November 16, 1093 Saint Margaret of Scotland an English princess of the House of Wessex. Margaret was sometimes called “The Pearl of Scotland”. Born in exile in Hungary, she was the sister of Edgar Ætheling, the short-ruling and uncrowned Anglo-Saxon King of England. Margaret and her family returned to England in 1057, but fled to the Kingdom of Scotland following the Norman conquest of England of 1066. Around 1070 Margaret married Malcolm III of Scotland, becoming his queen consort. She was a pious woman, and among many charitable works she established a ferry across the Firth of Forth for pilgrims travelling to Dunfermline Abbey, which gave the towns of South Queensferry and North Queensferry their names. Margaret was the mother of three kings of Scotland and a queen consort of England. According to the Life of Saint Margaret, attributed to Turgot of Durham, she died at Edinburgh Castle in 1093, just days after receiving the news of her husband's death in battle. In 1250 she was canonised by Pope Innocent IV, and her remains were reinterred in a shrine at Dunfermline Abbey. Her relics were dispersed after the Scottish Reformation and subsequently lost
September 16, 1100 Bernold of Constance a chronicler and writer of tracts, and a defender of the Church reforms of Pope Gregory VII.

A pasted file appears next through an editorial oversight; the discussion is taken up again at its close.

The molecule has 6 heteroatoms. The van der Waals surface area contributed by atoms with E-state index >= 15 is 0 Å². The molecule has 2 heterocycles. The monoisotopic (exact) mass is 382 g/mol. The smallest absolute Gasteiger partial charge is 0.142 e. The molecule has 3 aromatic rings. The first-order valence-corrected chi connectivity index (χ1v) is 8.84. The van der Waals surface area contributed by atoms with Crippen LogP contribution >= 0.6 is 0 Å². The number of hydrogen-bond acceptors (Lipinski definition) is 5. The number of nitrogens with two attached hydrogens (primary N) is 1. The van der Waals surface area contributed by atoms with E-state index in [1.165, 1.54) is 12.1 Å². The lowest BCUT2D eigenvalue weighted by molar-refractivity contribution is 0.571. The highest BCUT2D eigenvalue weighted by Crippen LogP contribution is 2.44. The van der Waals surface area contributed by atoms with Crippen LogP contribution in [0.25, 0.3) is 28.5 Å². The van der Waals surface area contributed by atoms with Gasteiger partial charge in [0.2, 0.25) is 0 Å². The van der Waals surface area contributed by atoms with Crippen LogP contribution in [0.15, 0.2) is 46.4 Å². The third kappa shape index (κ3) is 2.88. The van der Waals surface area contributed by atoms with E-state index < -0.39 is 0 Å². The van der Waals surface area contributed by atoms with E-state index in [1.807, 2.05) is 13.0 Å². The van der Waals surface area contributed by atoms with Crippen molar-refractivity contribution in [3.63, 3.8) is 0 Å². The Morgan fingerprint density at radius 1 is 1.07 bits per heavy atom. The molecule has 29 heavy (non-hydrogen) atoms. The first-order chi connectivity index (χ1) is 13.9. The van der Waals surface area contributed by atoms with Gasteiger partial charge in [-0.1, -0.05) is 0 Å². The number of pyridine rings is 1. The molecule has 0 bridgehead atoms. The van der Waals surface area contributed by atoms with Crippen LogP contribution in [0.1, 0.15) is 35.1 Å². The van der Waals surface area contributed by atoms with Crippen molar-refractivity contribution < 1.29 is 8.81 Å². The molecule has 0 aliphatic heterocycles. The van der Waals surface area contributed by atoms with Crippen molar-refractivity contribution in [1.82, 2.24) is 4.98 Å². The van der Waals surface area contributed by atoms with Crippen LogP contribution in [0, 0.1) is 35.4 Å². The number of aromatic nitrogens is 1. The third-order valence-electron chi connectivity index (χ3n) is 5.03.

June 16, 1106 Benno a Bishop of Meissen in Germany. Little is known of Benno's early life. It is unlikely that he was the scion of a Saxon noble family, the Woldenburgs.It is also unlikely that in his youth he entered and was educated at the monastery of Michael in Hildesheim despite the claims of later hagiographers
April 16, 1113 Sviatopolk II of Kiev supreme ruler of the Kievan Rus for 20 years, from 1093 to 1113. He was not a popular prince, and his reign was marked by incessant rivalry with his cousin Vladimir Monomakh. Upon his death the Kievan citizens raised a rebellion against the Jewish merchants and Varangian officials who speculated in grain and salt
April 16, 1118 Adelaide del Vasto the third wife of Roger I of Sicily and mother of Roger II of Sicily, as well as Queen consort of Jerusalem due to her later marriage to Baldwin I of Jerusalem, as his third wife.
April 16, 1118 William Count of Évreux a powerful member of the Norman aristocracy during the period following the Norman conquest of England. He is one of the few documented to have been with William the Conqueror at the Battle of Hastings
January 16, 1142 Eilika of Saxony the younger daughter of Magnus, Duke of Saxony and Sophia , a daughter of Béla I of Hungary. After the death of her father, she became the heiress of Werben and the Palatinate of Saxony. She married Count Otto of Ballenstedt and was the mother of Albert the Bear
September 16, 1150 Sibylla of Burgundy the second queen consort of Roger II of Sicily.
December 16, 1153 Ranulf de Gernon 4th Earl of Chester an Anglo-Norman potentate who inherited the honour of the palatine county of Chester upon the death of his father Ranulf le Meschin, 3rd Earl of Chester. He was descended from the Counts of Bessin in Normandy